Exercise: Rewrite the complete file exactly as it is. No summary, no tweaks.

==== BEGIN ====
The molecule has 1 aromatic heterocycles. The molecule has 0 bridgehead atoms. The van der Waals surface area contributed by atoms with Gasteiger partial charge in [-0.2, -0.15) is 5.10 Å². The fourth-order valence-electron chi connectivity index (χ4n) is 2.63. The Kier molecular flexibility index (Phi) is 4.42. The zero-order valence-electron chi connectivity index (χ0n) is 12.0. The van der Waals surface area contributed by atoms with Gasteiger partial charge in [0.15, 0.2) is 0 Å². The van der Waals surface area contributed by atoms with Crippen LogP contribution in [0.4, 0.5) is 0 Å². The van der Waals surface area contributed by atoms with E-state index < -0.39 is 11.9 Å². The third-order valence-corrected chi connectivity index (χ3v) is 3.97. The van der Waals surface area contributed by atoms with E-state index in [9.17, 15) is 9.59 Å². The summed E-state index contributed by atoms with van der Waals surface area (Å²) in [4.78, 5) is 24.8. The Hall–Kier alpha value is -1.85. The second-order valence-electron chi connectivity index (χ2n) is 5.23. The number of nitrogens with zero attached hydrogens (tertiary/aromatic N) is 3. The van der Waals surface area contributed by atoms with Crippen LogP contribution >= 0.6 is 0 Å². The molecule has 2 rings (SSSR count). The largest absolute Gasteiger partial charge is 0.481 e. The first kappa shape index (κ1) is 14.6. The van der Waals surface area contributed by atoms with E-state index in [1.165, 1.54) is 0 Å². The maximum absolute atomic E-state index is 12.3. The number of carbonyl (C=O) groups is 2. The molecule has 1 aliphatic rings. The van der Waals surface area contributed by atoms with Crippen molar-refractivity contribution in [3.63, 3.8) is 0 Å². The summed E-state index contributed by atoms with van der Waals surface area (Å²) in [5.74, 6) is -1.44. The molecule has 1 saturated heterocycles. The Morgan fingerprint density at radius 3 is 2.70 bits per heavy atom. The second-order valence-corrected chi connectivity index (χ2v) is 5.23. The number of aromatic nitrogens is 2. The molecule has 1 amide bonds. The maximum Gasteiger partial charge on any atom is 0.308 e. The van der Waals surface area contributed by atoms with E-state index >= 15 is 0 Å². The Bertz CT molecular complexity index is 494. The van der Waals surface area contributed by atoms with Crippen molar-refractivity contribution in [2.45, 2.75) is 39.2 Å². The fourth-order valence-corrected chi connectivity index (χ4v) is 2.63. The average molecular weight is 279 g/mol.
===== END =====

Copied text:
The molecule has 1 aromatic heterocycles. The molecule has 0 bridgehead atoms. The van der Waals surface area contributed by atoms with Gasteiger partial charge in [-0.2, -0.15) is 5.10 Å². The fourth-order valence-electron chi connectivity index (χ4n) is 2.63. The Kier molecular flexibility index (Phi) is 4.42. The zero-order valence-electron chi connectivity index (χ0n) is 12.0. The van der Waals surface area contributed by atoms with Gasteiger partial charge in [0.15, 0.2) is 0 Å². The van der Waals surface area contributed by atoms with Crippen LogP contribution in [0.4, 0.5) is 0 Å². The van der Waals surface area contributed by atoms with E-state index < -0.39 is 11.9 Å². The third-order valence-corrected chi connectivity index (χ3v) is 3.97. The van der Waals surface area contributed by atoms with E-state index in [9.17, 15) is 9.59 Å². The summed E-state index contributed by atoms with van der Waals surface area (Å²) in [4.78, 5) is 24.8. The Hall–Kier alpha value is -1.85. The second-order valence-electron chi connectivity index (χ2n) is 5.23. The number of nitrogens with zero attached hydrogens (tertiary/aromatic N) is 3. The van der Waals surface area contributed by atoms with Crippen LogP contribution >= 0.6 is 0 Å². The molecule has 2 rings (SSSR count). The largest absolute Gasteiger partial charge is 0.481 e. The first kappa shape index (κ1) is 14.6. The van der Waals surface area contributed by atoms with E-state index in [1.165, 1.54) is 0 Å². The maximum absolute atomic E-state index is 12.3. The number of carbonyl (C=O) groups is 2. The molecule has 1 aliphatic rings. The van der Waals surface area contributed by atoms with Crippen molar-refractivity contribution in [3.63, 3.8) is 0 Å². The summed E-state index contributed by atoms with van der Waals surface area (Å²) in [5.74, 6) is -1.44. The molecule has 1 saturated heterocycles. The Morgan fingerprint density at radius 3 is 2.70 bits per heavy atom. The second-order valence-corrected chi connectivity index (χ2v) is 5.23. The number of aromatic nitrogens is 2. The molecule has 1 amide bonds. The maximum Gasteiger partial charge on any atom is 0.308 e. The van der Waals surface area contributed by atoms with E-state index >= 15 is 0 Å². The Bertz CT molecular complexity index is 494. The van der Waals surface area contributed by atoms with Crippen molar-refractivity contribution in [2.45, 2.75) is 39.2 Å². The fourth-order valence-corrected chi connectivity index (χ4v) is 2.63. The average molecular weight is 279 g/mol.